Direct Connect: Users to Data

Using the internet to strengthen business relationships

In IT circles, the term "disintermediation" usually means removing the middleman—the dealer or wholesaler—from the distribution chain, thanks mostly to e-commerce. When Daniel Loranger uses it, he's talking about changes that have removed the middleman standing between users and the information they seek.

Loranger is vice president, CIO and part owner of Safety Insurance Co., a Boston property and casualty insurance carrier. He's using the Internet to strengthen the firm's relationships with the 600-odd independent insurance agencies in Massachusetts that form Safety's exclusive sales network.

And the strategy's working. Since 1996, when Loranger proposed giving Safety's agents access to the company's internally developed insurance applications, the company has grown from $295 million in premiums to an expected $465 million in 2001. It's currently the third-largest auto insurer in the state, and its premium writings per employee are among the highest in the industry.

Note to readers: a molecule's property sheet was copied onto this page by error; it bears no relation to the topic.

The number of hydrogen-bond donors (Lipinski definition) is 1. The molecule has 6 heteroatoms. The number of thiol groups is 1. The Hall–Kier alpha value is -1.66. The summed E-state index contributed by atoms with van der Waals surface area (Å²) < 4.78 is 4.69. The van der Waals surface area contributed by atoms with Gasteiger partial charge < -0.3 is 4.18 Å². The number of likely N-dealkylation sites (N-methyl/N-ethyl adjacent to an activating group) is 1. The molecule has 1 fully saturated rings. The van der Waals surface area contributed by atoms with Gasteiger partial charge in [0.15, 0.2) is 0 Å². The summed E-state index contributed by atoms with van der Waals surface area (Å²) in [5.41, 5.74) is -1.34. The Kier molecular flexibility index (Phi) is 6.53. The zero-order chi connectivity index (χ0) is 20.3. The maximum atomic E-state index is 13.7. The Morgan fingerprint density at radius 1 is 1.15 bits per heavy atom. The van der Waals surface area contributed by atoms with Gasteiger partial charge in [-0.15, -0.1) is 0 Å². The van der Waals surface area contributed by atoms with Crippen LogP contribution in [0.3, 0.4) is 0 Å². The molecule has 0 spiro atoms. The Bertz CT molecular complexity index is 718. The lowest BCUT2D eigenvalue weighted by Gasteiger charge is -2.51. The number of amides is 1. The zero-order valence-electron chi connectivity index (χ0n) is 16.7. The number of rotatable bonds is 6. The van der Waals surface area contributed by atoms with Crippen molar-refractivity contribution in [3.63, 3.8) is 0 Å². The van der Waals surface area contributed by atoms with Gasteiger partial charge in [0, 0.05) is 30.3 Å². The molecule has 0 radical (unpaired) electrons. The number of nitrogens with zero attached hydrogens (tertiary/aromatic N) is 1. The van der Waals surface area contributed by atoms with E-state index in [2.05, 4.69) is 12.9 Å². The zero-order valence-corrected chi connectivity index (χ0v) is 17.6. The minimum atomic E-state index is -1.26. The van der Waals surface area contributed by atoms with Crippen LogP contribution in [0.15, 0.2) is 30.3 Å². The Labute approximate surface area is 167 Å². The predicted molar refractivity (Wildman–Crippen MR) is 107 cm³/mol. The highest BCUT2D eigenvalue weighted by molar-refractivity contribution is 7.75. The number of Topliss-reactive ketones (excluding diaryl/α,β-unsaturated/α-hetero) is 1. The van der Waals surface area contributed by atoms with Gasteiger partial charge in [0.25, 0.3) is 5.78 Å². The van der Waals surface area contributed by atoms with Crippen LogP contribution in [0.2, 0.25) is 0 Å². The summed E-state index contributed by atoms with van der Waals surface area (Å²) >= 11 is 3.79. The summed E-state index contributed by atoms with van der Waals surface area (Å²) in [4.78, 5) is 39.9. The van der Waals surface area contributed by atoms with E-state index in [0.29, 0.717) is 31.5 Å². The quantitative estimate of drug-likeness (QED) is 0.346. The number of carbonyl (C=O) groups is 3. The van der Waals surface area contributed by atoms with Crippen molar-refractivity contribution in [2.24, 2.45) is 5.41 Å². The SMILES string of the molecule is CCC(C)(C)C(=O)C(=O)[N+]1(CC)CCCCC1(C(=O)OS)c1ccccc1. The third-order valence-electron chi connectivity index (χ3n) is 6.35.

In some ways, Safety's rollout of new IT services for its agents and policyholders parallels a trend Loranger has seen in the IT community at large during his four-decade career—the spread of IT "empowerment" to users—often over the objections of IT intermediaries.

"In the late 1970s and early 1980s, the technology allowed us to move from the glass walls of the computer room and empower the user," Loranger says. "That caused a lot of disruption. The computer rooms, the data processing centers, didn't want to empower the users, and the users didn't want to be empowered. They thought of it as extra work."

About the Author

Bob Mueller is a writer and magazine publishing consultant based in the Chicago area, covering technology and management subjects.